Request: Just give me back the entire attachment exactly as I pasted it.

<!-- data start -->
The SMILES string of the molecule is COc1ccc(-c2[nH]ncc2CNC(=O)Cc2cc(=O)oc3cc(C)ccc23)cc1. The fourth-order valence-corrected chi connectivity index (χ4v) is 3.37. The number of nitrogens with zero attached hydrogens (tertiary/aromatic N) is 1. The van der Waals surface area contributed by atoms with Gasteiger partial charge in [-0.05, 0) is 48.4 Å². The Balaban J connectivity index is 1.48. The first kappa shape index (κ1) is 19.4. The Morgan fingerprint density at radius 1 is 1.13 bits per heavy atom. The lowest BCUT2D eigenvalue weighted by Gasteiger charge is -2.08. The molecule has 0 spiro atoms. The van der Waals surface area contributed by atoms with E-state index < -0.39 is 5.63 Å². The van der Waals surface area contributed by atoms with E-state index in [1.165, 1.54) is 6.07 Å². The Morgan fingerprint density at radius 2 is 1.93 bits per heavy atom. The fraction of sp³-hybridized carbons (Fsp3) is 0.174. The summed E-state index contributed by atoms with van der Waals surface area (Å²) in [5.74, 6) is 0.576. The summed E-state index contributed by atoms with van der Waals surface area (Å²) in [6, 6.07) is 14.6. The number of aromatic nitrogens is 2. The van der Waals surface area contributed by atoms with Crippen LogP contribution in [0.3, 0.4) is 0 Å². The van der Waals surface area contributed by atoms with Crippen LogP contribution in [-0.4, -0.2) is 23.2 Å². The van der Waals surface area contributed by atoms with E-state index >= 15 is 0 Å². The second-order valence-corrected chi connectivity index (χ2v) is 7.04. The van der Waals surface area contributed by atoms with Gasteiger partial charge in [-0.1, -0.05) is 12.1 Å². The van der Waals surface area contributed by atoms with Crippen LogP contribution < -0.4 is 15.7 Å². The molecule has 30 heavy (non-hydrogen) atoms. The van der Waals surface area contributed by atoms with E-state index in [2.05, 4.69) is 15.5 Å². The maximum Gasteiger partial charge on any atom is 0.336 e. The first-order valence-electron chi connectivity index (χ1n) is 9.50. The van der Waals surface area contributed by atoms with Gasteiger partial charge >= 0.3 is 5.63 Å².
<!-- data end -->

The SMILES string of the molecule is COc1ccc(-c2[nH]ncc2CNC(=O)Cc2cc(=O)oc3cc(C)ccc23)cc1. The fourth-order valence-corrected chi connectivity index (χ4v) is 3.37. The number of nitrogens with zero attached hydrogens (tertiary/aromatic N) is 1. The van der Waals surface area contributed by atoms with Gasteiger partial charge in [-0.05, 0) is 48.4 Å². The Balaban J connectivity index is 1.48. The first kappa shape index (κ1) is 19.4. The Morgan fingerprint density at radius 1 is 1.13 bits per heavy atom. The lowest BCUT2D eigenvalue weighted by Gasteiger charge is -2.08. The molecule has 0 spiro atoms. The van der Waals surface area contributed by atoms with E-state index < -0.39 is 5.63 Å². The van der Waals surface area contributed by atoms with E-state index in [1.165, 1.54) is 6.07 Å². The Morgan fingerprint density at radius 2 is 1.93 bits per heavy atom. The fraction of sp³-hybridized carbons (Fsp3) is 0.174. The summed E-state index contributed by atoms with van der Waals surface area (Å²) in [5.74, 6) is 0.576. The summed E-state index contributed by atoms with van der Waals surface area (Å²) in [6, 6.07) is 14.6. The number of aromatic nitrogens is 2. The van der Waals surface area contributed by atoms with Crippen LogP contribution in [0.3, 0.4) is 0 Å². The van der Waals surface area contributed by atoms with Crippen LogP contribution in [-0.4, -0.2) is 23.2 Å². The van der Waals surface area contributed by atoms with E-state index >= 15 is 0 Å². The second-order valence-corrected chi connectivity index (χ2v) is 7.04. The van der Waals surface area contributed by atoms with Gasteiger partial charge in [-0.1, -0.05) is 12.1 Å². The van der Waals surface area contributed by atoms with Crippen LogP contribution < -0.4 is 15.7 Å². The molecule has 30 heavy (non-hydrogen) atoms. The van der Waals surface area contributed by atoms with E-state index in [2.05, 4.69) is 15.5 Å². The maximum Gasteiger partial charge on any atom is 0.336 e. The first-order valence-electron chi connectivity index (χ1n) is 9.50. The van der Waals surface area contributed by atoms with Gasteiger partial charge >= 0.3 is 5.63 Å².